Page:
Friday, January 10, 2014

Seahawk Geology

On Saturday, much of the focus of Washington State will be focused on a bit of former tide flat land near Elliot Bay. One of my ventures this week was down in south Seattle within the industrial zone a bit south of where the New Orleans Saints will be hanging out with the Seahawks. This area had some impacts from the Niscually Earthquake in the early 2000s, and for good reason - the entire area is underlain by fill over tide flats. In the early 1900s up through perhaps the 1970s, tide flats near cities was viewed a bit differently than they are today. Hence, many of our Salish Sea river deltas were greatly altered.    

1875 T Sheet

1897 geologic map

1906 topographic map showing that the filling was in full swing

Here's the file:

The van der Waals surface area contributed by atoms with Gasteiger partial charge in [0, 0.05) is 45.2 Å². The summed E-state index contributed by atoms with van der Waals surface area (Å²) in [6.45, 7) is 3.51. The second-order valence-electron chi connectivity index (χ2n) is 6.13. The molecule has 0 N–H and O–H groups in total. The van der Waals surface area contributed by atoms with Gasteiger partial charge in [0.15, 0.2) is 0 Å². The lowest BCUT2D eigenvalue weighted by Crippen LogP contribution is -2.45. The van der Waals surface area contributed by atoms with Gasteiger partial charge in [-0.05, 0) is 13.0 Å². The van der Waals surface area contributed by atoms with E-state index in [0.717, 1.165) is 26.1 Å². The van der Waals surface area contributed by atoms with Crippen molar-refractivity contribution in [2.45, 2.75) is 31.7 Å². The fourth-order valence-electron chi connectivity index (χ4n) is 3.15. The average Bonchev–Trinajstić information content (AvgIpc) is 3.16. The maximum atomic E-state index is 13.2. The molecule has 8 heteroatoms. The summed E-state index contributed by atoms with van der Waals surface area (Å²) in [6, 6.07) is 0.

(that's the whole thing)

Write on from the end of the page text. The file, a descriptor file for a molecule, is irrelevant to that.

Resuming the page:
The filled in tide land

1900 View of Spokane Street with West Seattle in the distance (Image from City of Seattle Archives)
Note Airport Way was not called Airport Way at that time 

View of what was to become Seattle's Industrial south side and a major port
(University of Washington Library) 
Picture by Asahel Curtis - brother of famed Indian photographer Edward Curtis

1901 Elliot Bay (University of Washington Library, Asahel Curtis)


Geoffrey Middaugh said...

In Timothy Egan's "Short Night of the Shadow Catcher" he elegantly describes how we (white, dominant, male) treated Princess Angeline as she lived on these tidal flats. A sad story, sad picture. We treated both the bay, land and the people badly. Great maps and chronology. In the 1875 map, what is the name of the Bay? Is it Salish? Or Samish? In the other's its Elliott Bay.

Dan McShane said...

Duwamish Bay for the river. The maps and pictures are an impressive reminder of how reshaped Seattle is from its pre city days.